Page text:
Passed as part of the Dodd-Frank Act in 2010, the Durbin Amendment was touted as a measure to benefit America’s retail consumers. The goal of the Durbin Amendment was to reduce the costs of interchange fees that retail merchants pay for debit card transactions with the hope that those costs savings would be passed onto consumers. Roughly six years later however studies show consumer costs have not been reduced and also that retail merchants are less concerned with reduced fees and more with receiving benefits and flexibility in interchange transactions.
Most American consumers are likely not aware of the process that goes into debit card transactions with their local retail stores. In fact, most consumers likely are not aware of the Durbin Amendment and the interchange fees it sought to cap. Yet the process and costs of using debit cards is something that effects millions of Americans on a daily basis as well as the merchants with whom they are transacting.
To put it simply, interchange fees are the fees paid by retail merchants to financial institutions for the privilege of accepting debit card payments in their stores. As mentioned, Durbin set a cap on the interchange fees financial institutions were allowed to charge merchants for the privilege of processing debit transactions.
In passing Durbin, proponents claimed that not only would consumers see reduced prices in stores but that merchants’ themselves would prefer and benefit from reduced interchange fees. The problem with such claims by Durbin proponents though is neither has proven to be true since enactment.
According to a study by the Federal Reserve Bank of Richmond in conjunction with Javelin Strategy & Research, since enactment of the Durbin Amendment 75 percent of the merchants surveyed in the study reported no price reduction as a result of the regulation. In fact, of the merchants surveyed 23 percent had actually increased prices on consumers since Durbin passed.
As to the second claim, that merchants’ primary concern was on reducing interchange fees, new findings show the majority of small merchants are actually more concerned with preserving the benefits they receive from increased flexibility and choice in the partnerships they hold with financial institutions. This stems from the fact that the agreements merchants reach with financial institutions for debit card processing often provide the merchants with benefits that outweigh any reduction in fees they pay.
A new study released in April of this year by Javelin Strategy & Research found that for America’s small merchants, “value is a more significant factor than price when it comes to satisfaction with debit interchange fees and partnerships” with financial institutions.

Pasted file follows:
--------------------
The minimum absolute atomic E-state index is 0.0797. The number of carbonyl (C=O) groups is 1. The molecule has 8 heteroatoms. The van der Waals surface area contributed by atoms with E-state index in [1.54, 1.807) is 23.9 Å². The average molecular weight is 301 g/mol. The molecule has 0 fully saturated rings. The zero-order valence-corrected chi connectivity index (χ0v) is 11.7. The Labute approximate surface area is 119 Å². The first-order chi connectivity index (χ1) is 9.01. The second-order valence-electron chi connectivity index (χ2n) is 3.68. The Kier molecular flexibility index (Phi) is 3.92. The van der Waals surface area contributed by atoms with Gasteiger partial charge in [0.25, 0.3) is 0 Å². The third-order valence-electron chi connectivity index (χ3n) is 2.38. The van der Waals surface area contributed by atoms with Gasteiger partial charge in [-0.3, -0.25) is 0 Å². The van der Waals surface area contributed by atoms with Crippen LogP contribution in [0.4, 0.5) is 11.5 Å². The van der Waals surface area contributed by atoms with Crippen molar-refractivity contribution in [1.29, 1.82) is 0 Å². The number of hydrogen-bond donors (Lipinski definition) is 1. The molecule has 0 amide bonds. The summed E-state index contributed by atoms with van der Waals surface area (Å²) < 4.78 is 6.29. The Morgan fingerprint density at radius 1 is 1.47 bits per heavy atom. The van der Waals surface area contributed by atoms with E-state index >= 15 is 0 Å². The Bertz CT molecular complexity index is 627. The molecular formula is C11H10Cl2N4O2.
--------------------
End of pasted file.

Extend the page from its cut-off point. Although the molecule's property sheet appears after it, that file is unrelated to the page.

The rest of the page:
That is to say merchants want more flexibility and options stemming from the benefits they receive from partnerships with financial institutions for processing, and when fees are capped under Durbin the benefits offered to merchants from such partnership agreements are diminished.
The April study surveyed 500 small merchants, those with annual sales between $250,000 and $10 million, and concluded that “small merchants want choice and flexibility more than low prices” on interchange fees paid. In fact, more than four in five merchants surveyed were satisfied with the transparency and value they get from their debit card payment processors and of the merchants who were not satisfied just one-quarter believe interchange fees hurt their profitability.
Even more revealing is that the study found over sixty percent of small merchants were unfamiliar with the details surrounding federal efforts to cap debit interchange fees under Durbin. Clearly the narrative from Durbin supporters that capping interchange fees would be a benefit and preference for merchants is mischaracterized and for the most part wholly misleading.
Thus over six years since enactment of the Durbin Amendment, the two driving justifications for enactment of price caps on interchange fees are proving false.
Small merchants not only prefer choice and flexibility in their partnerships with financial institutions, which are increased when prices are not capped, but prefer such benefits over reduced prices. Furthermore, the price savings consumers were supposedly guaranteed under Durbin have not come to fruition, and even worse a number of merchants have increased prices despite the Durbin price caps.
Lawmakers in the 115th Congress should keep in mind these two failed outcomes when considering Durbin Amendment repeal, and know that the benefits to consumers and merchants promised under Durbin have been an overwhelming failure.
Photo credit: Paul G